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Messages - canuck
« on: June 17, 2004, 09:25:25 AM »
It doesnt matter how in love with the law you are...law school is designed to have this affect (according to a family member who is a law prof/admissions board director) because it is the best weeding out method they have after the admission process...hence many schools 30-50% drop out rate for 1L's.
don't mean to pick on you. I personally agree with dta, but I also completely respect your opinion and think that those that choose your method of preparation can be extremely successful in law school. So regarding this thread, I think it's pointless to go on.
I do suggest however, that come the end of January after our first semester is over and we get our marks back, posters such as GA Krista, JeffJoe, dta, Findendeaux (sorry about the spelling) and you can come back and share your experiences.
As for the quote above, I sure hope you typed that in error because to see 30-50% of my class drop out after 1L would be much too Paper-Chase-ish for me. When you referred to "many" schools experiencing this type of attrition numbers, which schools were you referring too?
« on: June 16, 2004, 12:15:18 PM »
you only have to look at the book to get testimonials from students who have had success with the PLS II approach. that's not saying much though. I just want to know since you've talked to current students and lawyers, those that told you to relax before going to law school - how did they do in school? Cuz I'm just wondering if 90% or so don't get those A's, doesn't it take away from the advice by that same majority who tell you to take it easy?
you're completely right. I can't abashedly rant about the legal profession without doing relative comparisons to doctors/dentists/nurses. It's just that since I'm going to be a law student soon, our profession strikes a very big chord with me. It's not enough that we have to hear the constant lawyer jokes or struggle with the dilemma of billing hours over a life. It's not the fact that even now we can see how so many of our soon to be profession have used the law to advance greed, corruption, oppression, and hate.
It would be nice if the starting ground of our profession would truly have the intent to produce excellent lawyers. Maybe then so many of them wouldn't turn out to be the way they are.
Excellent points all. My lunch break is over. You guys have persuaded me that I'm being over-zealous. I'll definitely try to enjoy myself more this summer and not worry too much about being under-prepared. My family, girlfriend, and buddies will thank you for it since I'm driving them crazy these days!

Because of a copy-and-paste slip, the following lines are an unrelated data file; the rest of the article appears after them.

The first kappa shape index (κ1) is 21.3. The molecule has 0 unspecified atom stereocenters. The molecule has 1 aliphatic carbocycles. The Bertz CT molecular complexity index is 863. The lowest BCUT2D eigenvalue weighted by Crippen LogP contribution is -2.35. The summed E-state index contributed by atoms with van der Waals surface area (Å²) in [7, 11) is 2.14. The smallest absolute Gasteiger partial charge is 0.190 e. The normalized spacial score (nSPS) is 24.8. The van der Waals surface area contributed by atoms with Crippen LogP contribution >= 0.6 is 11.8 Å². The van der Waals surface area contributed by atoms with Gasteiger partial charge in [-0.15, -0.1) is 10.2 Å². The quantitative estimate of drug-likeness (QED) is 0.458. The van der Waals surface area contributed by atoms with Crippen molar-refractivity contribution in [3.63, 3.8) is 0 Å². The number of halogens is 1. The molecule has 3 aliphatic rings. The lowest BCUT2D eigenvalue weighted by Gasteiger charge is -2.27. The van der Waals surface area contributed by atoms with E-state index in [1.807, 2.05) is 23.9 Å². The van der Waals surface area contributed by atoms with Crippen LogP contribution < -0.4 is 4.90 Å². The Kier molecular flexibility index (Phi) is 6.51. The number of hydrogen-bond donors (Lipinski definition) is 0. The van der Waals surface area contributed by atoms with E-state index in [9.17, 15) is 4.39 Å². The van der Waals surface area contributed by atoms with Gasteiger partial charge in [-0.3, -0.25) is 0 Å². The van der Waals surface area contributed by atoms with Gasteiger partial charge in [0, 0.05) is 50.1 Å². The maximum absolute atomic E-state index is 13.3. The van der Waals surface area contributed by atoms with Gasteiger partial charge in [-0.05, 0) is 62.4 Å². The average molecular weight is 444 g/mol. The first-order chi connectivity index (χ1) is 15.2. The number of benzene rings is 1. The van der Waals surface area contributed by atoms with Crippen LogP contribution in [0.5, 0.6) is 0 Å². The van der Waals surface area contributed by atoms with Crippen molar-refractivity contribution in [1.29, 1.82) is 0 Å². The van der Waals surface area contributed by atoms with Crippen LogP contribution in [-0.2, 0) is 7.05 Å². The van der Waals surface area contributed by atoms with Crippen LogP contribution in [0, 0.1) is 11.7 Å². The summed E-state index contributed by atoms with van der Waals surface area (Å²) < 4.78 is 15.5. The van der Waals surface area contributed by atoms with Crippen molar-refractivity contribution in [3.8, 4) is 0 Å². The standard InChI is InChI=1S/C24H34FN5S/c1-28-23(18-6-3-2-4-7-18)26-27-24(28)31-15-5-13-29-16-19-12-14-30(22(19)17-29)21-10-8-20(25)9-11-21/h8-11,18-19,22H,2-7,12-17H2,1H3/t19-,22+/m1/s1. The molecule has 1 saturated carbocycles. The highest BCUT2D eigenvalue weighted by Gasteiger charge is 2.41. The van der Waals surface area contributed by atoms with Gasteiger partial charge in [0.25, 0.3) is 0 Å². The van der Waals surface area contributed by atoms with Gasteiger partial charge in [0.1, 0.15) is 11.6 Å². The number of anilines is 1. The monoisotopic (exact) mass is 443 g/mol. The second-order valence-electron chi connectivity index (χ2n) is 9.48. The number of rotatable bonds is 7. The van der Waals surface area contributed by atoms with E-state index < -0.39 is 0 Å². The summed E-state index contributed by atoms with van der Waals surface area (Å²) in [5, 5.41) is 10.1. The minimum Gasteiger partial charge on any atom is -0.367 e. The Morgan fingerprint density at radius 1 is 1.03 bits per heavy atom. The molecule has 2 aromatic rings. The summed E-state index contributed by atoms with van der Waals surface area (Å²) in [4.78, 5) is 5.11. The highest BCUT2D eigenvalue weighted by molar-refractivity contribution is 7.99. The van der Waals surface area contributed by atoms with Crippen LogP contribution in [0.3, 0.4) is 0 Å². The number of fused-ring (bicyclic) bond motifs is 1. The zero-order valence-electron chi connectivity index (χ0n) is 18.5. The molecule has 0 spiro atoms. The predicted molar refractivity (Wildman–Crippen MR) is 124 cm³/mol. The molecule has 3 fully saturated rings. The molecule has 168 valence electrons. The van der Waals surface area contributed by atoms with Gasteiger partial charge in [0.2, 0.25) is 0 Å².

« on: June 16, 2004, 12:02:53 PM »
thanks for clarifying because I don't think I was very clear about that. My point is that grades appear arbitrary if you don't know how to play the game. And I think I'm druding on a dangerous slope here as being an advocate for PLS II to make law school less arbitrary.
As for the grades in law school being indicative of it's failings - that was only part in partial to the more important fact that not everyone passes the bar. In fact more state wide averages I see seem to hover around the 70-80% with NY and CA (the 2 most written) being around 75%.
So here's a little numbers and please chime in if you disagree.
Say 1000 students just graduates from law school. That's less than 10% or less who did not graduate, remember.
Of those 1000 that take the bar exam and 75% pass. So for 250 students - law school and what the profs taught has already failed them.
Now for the remaining 750 - what's not reported is how much they passed by. And to say that all 750 have an excellent grasp of the law would be optimistic. There are many terrible lawyers out there and law school has failed them as well.
My warning is then not to be in that group that lets law school fail them. I think that as students, we shouldn't put our hopes in the administrative system to have a vested interest in our success. Pessimistic? Yes. But I hope that as successful attorneys/judges/politicians we would do something to change the profession of law so that its institutions have more integrity.
« on: June 16, 2004, 11:48:09 AM »
Excellent points, and I believe I've sort of strayed from the main point, and that is it can't hurt to study before law school. For those fearing burnout or being taught the wrong way, that is in the control of someone's mindset. If you're eager and excited, studying before law school won't seem like a chore- it'll actually be enjoyable. For those that think it will lead you astray, that's only if you're not open to learning from your profs and fellow students.